"Even in the best case scenario, we're going to have very heavy winds and rain" that bring the risk of flooding, said Renee Lambert, the head of the Catholic Relief Services office in Tacloban.
The sense of unease among residents was palpable, she said, with some stores closing and roads appearing quieter.
"I certainly see the city hunkering down," Lambert said.
Out over the ocean, the storm was displaying its formidable force, generating maximum sustained winds of around 287 kilometers per hour (178 mph), the equivalent of a strong Category 5 hurricane, according to the U.S. military's Joint Typhoon Warning Center.
With Hagupit's precise path still uncertain, Philippine authorities issued storm warnings for 56 of the country's 81 provinces, covering around 70% of the country's population of 100 million, CNN affiliate 9news reported.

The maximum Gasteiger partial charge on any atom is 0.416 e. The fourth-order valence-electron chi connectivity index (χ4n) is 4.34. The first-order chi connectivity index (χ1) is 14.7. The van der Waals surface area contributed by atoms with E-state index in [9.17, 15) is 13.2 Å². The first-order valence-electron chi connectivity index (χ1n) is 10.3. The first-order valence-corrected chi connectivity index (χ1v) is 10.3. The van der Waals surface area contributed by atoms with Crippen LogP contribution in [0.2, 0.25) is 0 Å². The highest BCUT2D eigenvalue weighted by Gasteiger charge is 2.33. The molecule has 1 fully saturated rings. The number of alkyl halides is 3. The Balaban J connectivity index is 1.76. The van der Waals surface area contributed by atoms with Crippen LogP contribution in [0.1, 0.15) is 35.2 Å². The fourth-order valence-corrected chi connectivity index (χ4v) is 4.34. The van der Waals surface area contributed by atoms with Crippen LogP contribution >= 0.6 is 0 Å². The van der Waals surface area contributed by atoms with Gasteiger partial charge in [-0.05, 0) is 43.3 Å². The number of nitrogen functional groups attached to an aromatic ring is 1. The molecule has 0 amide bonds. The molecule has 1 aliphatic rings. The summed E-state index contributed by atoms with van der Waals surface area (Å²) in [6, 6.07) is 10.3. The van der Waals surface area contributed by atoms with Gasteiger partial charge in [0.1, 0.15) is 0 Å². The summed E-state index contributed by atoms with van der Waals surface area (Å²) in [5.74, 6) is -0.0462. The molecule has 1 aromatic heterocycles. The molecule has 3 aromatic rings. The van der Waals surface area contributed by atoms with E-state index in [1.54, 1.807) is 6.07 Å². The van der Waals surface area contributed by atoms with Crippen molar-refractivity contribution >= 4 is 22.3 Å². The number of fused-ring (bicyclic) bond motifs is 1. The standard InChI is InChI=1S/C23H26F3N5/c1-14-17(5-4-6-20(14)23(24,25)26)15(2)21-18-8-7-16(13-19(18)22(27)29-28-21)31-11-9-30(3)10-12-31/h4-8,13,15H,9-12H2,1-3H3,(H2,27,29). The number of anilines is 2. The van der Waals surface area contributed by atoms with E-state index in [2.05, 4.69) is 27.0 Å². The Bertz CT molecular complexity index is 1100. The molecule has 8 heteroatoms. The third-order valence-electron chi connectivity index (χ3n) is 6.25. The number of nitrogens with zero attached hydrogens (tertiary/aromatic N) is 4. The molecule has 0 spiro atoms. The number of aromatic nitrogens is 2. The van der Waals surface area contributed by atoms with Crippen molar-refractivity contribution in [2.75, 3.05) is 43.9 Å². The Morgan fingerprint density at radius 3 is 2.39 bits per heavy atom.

Agujero said he hoped that the Tacloban region would be spared this time around.
His biggest concern, he said, was for his family. He was less concerned about their unfinished home.
"If the house gets destroyed again, we can still rebuild it," he said.
CNN's Judy Kwon, Paul Armstrong and Ward Taylor contributed to this report.